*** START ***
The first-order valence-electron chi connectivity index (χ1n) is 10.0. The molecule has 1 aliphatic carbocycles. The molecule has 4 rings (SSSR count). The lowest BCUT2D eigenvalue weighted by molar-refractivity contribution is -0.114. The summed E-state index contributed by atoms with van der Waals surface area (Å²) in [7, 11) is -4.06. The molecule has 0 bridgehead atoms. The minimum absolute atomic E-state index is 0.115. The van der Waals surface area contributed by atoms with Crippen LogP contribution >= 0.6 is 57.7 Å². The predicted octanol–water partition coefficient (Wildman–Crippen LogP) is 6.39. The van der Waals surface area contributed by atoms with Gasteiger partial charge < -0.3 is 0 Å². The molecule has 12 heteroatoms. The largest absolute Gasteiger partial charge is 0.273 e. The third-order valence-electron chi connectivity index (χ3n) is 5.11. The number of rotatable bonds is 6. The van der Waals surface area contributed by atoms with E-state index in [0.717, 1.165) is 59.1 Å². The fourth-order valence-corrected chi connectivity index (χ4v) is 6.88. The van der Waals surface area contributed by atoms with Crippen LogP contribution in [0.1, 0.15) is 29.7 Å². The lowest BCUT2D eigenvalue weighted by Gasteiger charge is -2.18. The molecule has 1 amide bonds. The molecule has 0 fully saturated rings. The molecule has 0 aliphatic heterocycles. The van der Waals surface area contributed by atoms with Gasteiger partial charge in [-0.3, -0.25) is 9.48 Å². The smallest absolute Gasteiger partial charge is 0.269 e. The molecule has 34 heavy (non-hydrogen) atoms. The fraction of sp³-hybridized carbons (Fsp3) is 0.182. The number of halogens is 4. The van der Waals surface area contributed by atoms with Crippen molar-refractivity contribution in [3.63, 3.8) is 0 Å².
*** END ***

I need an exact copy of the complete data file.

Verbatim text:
The first-order valence-electron chi connectivity index (χ1n) is 10.0. The molecule has 1 aliphatic carbocycles. The molecule has 4 rings (SSSR count). The lowest BCUT2D eigenvalue weighted by molar-refractivity contribution is -0.114. The summed E-state index contributed by atoms with van der Waals surface area (Å²) in [7, 11) is -4.06. The molecule has 0 bridgehead atoms. The minimum absolute atomic E-state index is 0.115. The van der Waals surface area contributed by atoms with Crippen LogP contribution >= 0.6 is 57.7 Å². The predicted octanol–water partition coefficient (Wildman–Crippen LogP) is 6.39. The van der Waals surface area contributed by atoms with Gasteiger partial charge < -0.3 is 0 Å². The molecule has 12 heteroatoms. The largest absolute Gasteiger partial charge is 0.273 e. The third-order valence-electron chi connectivity index (χ3n) is 5.11. The number of rotatable bonds is 6. The van der Waals surface area contributed by atoms with E-state index in [0.717, 1.165) is 59.1 Å². The fourth-order valence-corrected chi connectivity index (χ4v) is 6.88. The van der Waals surface area contributed by atoms with Crippen LogP contribution in [0.1, 0.15) is 29.7 Å². The lowest BCUT2D eigenvalue weighted by Gasteiger charge is -2.18. The molecule has 1 amide bonds. The molecule has 0 fully saturated rings. The molecule has 0 aliphatic heterocycles. The van der Waals surface area contributed by atoms with Gasteiger partial charge in [-0.3, -0.25) is 9.48 Å². The smallest absolute Gasteiger partial charge is 0.269 e. The molecule has 34 heavy (non-hydrogen) atoms. The fraction of sp³-hybridized carbons (Fsp3) is 0.182. The number of halogens is 4. The van der Waals surface area contributed by atoms with Crippen molar-refractivity contribution in [3.63, 3.8) is 0 Å².